Computers run the world, I run computers, therefore ...
The war on general computation
Although I am not particularly fan of Science Fiction, I follow Cory Doctorow's production because of his views on free culture and free software. He has written many essays about the problems with copyright law and how copyright enforcement is a waste of time. He is himself an example of a creator who is able to make a living making available his work without copy restrictions.
Doctorow has also written about the links between free culture (Creative Commons) and free software, and I don't think I am wrong saying that it all boils down to the same thing.
I recently listened to one episode of the Cory Doctorow podcast about the war on general purpose computation. It was a re-run of the talk he gave at the 28th Chaos Communications Congress in Berlin around last Christmas. The YouTube video with subtitles is available here.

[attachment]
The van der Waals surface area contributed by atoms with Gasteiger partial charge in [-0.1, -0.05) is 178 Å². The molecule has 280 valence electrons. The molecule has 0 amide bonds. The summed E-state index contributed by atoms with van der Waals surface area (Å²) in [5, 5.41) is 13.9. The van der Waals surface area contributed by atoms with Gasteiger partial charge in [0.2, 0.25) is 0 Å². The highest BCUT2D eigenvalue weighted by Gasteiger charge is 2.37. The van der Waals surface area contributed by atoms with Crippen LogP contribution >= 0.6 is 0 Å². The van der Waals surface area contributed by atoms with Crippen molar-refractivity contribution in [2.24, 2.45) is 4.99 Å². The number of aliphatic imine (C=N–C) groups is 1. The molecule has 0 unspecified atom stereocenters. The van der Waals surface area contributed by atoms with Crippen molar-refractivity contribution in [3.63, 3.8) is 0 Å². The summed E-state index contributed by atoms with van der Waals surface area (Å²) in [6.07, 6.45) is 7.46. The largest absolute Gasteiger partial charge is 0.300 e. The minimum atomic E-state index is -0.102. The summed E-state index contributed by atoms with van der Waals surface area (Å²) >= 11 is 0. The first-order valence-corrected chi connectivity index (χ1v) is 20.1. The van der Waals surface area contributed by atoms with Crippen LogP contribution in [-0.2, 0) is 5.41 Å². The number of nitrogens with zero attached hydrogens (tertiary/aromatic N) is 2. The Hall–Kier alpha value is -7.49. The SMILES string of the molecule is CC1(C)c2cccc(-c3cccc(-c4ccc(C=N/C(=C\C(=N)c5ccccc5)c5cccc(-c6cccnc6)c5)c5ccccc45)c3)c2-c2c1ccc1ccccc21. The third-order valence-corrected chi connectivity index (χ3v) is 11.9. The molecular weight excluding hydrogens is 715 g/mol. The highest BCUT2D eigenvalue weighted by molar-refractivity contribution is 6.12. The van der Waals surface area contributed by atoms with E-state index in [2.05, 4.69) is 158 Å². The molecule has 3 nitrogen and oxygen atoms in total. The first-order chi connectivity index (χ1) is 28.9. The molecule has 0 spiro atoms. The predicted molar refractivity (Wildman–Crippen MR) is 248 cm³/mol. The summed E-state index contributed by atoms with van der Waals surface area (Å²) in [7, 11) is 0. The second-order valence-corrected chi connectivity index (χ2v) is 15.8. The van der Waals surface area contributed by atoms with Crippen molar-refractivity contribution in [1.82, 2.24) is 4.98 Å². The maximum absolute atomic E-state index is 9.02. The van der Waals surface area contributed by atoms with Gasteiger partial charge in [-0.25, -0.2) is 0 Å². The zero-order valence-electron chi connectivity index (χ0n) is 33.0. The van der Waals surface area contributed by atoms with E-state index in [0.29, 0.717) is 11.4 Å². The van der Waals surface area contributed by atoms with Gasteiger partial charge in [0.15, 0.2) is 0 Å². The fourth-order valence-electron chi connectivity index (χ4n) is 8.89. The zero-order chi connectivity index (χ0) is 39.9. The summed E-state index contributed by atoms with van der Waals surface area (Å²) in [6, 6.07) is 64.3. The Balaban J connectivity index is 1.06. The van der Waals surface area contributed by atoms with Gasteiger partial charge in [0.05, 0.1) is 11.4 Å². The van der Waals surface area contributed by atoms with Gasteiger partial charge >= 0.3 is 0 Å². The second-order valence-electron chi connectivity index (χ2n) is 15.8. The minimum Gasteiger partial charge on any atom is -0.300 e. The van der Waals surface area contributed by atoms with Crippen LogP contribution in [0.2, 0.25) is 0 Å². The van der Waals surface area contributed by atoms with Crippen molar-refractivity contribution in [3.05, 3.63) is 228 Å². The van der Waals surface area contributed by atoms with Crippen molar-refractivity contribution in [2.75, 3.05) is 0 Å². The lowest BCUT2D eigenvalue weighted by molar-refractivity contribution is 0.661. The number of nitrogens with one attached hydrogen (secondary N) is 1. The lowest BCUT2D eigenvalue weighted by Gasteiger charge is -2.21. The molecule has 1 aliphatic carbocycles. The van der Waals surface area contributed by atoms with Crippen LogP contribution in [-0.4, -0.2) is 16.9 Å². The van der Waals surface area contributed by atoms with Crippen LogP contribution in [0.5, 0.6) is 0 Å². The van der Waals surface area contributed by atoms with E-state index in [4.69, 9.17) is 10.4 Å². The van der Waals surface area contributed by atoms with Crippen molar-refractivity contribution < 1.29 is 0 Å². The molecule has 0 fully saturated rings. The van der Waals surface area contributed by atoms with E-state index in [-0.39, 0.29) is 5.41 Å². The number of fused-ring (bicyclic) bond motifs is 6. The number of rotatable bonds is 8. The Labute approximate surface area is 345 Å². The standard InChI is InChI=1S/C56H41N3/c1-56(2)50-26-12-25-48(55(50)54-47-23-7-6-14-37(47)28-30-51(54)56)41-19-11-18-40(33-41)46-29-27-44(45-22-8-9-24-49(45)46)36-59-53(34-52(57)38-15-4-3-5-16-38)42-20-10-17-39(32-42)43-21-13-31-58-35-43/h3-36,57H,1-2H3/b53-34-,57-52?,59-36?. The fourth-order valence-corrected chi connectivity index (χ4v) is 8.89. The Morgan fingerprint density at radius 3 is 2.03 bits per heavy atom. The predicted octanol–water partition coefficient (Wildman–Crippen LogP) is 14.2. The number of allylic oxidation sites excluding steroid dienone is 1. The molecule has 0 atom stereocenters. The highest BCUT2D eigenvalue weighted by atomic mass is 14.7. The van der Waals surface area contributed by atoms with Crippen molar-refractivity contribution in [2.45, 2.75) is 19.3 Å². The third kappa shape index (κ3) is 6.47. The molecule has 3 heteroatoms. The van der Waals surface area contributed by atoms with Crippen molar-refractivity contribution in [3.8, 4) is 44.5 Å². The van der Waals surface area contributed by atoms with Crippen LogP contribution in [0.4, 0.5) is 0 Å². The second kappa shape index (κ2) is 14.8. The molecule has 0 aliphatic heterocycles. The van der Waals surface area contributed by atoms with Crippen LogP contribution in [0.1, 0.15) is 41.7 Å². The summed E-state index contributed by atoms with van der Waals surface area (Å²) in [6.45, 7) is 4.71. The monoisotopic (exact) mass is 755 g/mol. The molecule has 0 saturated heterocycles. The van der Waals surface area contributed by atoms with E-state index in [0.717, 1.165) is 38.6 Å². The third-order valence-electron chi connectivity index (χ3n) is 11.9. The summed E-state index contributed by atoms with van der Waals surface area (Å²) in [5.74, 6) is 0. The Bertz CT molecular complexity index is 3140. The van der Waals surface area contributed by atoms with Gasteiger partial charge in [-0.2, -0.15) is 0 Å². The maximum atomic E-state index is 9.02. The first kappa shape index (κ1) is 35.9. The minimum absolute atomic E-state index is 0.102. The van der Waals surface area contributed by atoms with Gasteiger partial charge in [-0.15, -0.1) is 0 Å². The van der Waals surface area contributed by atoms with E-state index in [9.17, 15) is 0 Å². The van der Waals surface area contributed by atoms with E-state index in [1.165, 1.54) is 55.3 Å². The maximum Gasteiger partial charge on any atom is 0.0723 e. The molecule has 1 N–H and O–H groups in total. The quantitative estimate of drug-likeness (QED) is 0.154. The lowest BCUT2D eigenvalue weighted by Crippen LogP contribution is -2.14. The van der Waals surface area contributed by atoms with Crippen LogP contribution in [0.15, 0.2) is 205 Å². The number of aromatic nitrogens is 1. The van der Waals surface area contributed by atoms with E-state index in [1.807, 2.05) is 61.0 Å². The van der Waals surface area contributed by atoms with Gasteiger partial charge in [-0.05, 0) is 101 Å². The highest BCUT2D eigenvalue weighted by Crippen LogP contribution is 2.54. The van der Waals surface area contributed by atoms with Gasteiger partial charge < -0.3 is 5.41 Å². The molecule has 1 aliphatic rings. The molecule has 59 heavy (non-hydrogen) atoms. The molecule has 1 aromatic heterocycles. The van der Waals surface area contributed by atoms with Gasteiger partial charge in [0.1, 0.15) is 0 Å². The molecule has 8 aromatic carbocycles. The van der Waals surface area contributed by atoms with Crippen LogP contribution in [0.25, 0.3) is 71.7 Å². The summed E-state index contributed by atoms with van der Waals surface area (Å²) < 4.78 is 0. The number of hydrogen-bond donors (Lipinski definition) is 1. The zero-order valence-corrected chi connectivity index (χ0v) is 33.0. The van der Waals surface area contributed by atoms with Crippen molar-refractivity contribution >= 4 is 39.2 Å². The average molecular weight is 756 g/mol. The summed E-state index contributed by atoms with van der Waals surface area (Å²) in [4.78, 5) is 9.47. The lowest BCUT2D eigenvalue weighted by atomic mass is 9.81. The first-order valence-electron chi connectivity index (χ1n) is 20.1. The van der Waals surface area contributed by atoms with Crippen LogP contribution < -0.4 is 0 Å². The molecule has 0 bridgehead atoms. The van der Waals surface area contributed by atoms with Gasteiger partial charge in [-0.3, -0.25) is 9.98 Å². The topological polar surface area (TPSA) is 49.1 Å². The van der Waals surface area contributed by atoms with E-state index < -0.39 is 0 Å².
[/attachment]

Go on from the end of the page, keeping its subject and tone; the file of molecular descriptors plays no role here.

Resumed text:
Doctorow has been recently interviewed on CBC about the same topic.
To make a quick synthesis of the talk, we could say that the content industry, in its blind war on copyright infringement, will tend to try to eliminate general purpose computers – that is computers that you can use for whatever you want – and replace them by appliances – that is devices (stripped down computers) which serve one single purpose: content consumption.
At first sight, this may seem some conspiracy theory, but, actually, Apple has started applying the model. For instance, if I write a program for an iPad and I want to sell it to you, the only legal way I have is to go through the Apple Store (and Apple takes 30\%). Otherwise, you have to jailbreak your device. The same kind of trend is coming to Apple desktop and laptop computers. And not much different is the Secure Boot which Microsoft wants to force on computer manufacturers. Google's Chromebooks and other Android tablets limit you ins a somewhat similar way.